3. Consider The Shade Of Grey
For interviews in more corporate and formal work settings, a dark grey suit would be more appropriate. If the work setting is more relaxed or “business-casual”, a light grey suit would usually be fine.
“Grey” is a broad term that includes a variety of different shades and tones. You’ll find 2-piece suits in all of them.
In general, the more formal you want to go, the darker your grey suit should be.
To use the same example, in corporate settings you’ll definitely want to dress more formally. For the job itself, you’ll usually be expected to wear a pretty dapper suit.
For interviews, you’ll want to take things a notch above this. A dark grey or charcoal suit would be more appropriate than a light grey one.
In many ways, this is even better than a black suit. While black suits definitely look formal, they can sometimes come across as a little immature.
Dark grey would be a more stylish option.
In more relaxed work environments, light grey suits would definitely be appropriate. The perfect example of this sort of setting would be the “business-casual” office.
Business-casual can mean different things depending on who you ask, but in general, it’s safe to suggest that OCBD shirts, cardigans, chinos, and knit ties would be reasonable.
However, because you’ll want to dress a notch more formally than this for the interview, a 2-piece suit would be more appropriate.
Dark grey might be too formal here. Go for a lighter shade of grey instead.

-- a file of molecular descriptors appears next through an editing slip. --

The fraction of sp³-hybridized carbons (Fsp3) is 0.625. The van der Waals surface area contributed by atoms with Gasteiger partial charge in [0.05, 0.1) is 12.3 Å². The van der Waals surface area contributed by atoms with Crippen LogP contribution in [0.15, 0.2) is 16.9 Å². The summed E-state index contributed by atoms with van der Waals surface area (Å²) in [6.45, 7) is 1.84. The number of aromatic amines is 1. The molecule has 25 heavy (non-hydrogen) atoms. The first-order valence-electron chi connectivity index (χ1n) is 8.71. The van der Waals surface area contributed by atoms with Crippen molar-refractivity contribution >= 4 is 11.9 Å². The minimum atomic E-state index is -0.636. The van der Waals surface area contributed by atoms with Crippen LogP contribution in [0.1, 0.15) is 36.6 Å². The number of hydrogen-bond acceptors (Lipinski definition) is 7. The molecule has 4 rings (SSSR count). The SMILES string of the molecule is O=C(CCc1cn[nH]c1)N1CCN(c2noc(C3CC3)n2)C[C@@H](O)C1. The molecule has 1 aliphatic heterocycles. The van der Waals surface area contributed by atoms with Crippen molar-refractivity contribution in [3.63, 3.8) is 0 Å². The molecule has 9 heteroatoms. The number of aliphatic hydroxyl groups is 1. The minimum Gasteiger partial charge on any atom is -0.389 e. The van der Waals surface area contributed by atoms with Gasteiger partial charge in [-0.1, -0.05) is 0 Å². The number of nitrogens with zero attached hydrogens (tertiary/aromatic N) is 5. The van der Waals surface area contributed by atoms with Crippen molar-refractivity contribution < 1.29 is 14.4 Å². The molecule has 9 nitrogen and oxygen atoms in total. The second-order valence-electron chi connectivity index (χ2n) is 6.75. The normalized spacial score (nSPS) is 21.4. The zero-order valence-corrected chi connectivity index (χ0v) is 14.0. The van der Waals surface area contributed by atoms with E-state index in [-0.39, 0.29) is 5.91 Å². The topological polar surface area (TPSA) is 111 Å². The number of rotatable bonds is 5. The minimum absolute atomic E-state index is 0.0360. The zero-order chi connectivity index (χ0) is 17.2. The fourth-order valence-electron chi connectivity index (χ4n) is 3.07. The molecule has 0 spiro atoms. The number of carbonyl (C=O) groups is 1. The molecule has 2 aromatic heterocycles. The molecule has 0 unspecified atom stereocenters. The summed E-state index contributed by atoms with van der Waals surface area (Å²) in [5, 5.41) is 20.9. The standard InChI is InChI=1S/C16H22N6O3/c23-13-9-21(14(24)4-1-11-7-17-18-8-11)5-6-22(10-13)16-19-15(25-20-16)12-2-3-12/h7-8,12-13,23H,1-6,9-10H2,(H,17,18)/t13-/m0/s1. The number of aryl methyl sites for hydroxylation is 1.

4. Go For A Light And Neutral Shirt
When wearing a grey suit to an interview, white or light blue dress shirts are usually the best option. They’re subtle and muted enough to blend seamlessly into the outfit without drawing too much attention.
When it comes to the shirt, the more understated and neutral you go, the better.
You want a color that works well with grey, but would also never be considered out of place in a work setting.
Over the years, white and baby blue dress shirts have become staples of office workwear and so they’re very hard to go wrong with.
“Baby blue” is a poorly understood color and shirts are often labeled as such incorrectly. In general, the lighter the shade of blue, the better.
In general, avoid wearing any shirt other than a dress shirt. While an Oxford shirt might be OK for a business-casual work setting, for the interview – wear something a little more formal.
5. Consider The Suit Fabric
A suit’s fabric plays a huge role in determining how formal it looks.
When you’re dressing for a more formal work environment (eg. corporate settings), go for a fabric that has a little more sheen to it and doesn’t wrinkle easily.
The shinier and smoother the fabric, the more formal it’ll look.
Worsted wool is the classic example of a formal-looking fabric that would be perfect for a grey suit in a formal, corporate setting.
If you don’t need or want to go that formal for the interview, you could go for a more “casual” suit fabric or weave.
Potential examples include corduroy, cotton twill weaves, tweed, and potentially even linen.
Just remember, the more rugged and wrinkly the fabric, the more casual it’ll look.
You could argue that the more casual you go with the suit, the more risk of underdressing you’ve got.
Because of this, it’s really important to carefully consider how relaxed the work setting you’re applying to work in actually is.